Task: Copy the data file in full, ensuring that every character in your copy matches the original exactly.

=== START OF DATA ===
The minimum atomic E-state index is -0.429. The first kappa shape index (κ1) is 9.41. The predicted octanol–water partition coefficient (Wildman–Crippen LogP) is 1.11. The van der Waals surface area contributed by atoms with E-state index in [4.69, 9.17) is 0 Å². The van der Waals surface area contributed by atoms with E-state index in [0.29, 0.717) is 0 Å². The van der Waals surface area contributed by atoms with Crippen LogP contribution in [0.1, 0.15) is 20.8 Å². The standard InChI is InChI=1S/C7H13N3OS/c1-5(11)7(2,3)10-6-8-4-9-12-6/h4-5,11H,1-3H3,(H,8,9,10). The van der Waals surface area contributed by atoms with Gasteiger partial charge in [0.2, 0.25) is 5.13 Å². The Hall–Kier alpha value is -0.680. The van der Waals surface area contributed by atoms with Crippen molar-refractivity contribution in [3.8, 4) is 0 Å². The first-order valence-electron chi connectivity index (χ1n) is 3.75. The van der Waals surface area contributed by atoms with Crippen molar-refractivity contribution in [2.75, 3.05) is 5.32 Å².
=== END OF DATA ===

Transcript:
The minimum atomic E-state index is -0.429. The first kappa shape index (κ1) is 9.41. The predicted octanol–water partition coefficient (Wildman–Crippen LogP) is 1.11. The van der Waals surface area contributed by atoms with E-state index in [4.69, 9.17) is 0 Å². The van der Waals surface area contributed by atoms with E-state index in [0.29, 0.717) is 0 Å². The van der Waals surface area contributed by atoms with Crippen LogP contribution in [0.1, 0.15) is 20.8 Å². The standard InChI is InChI=1S/C7H13N3OS/c1-5(11)7(2,3)10-6-8-4-9-12-6/h4-5,11H,1-3H3,(H,8,9,10). The van der Waals surface area contributed by atoms with Gasteiger partial charge in [0.2, 0.25) is 5.13 Å². The Hall–Kier alpha value is -0.680. The van der Waals surface area contributed by atoms with Crippen molar-refractivity contribution in [3.8, 4) is 0 Å². The first-order valence-electron chi connectivity index (χ1n) is 3.75. The van der Waals surface area contributed by atoms with Crippen molar-refractivity contribution in [2.75, 3.05) is 5.32 Å².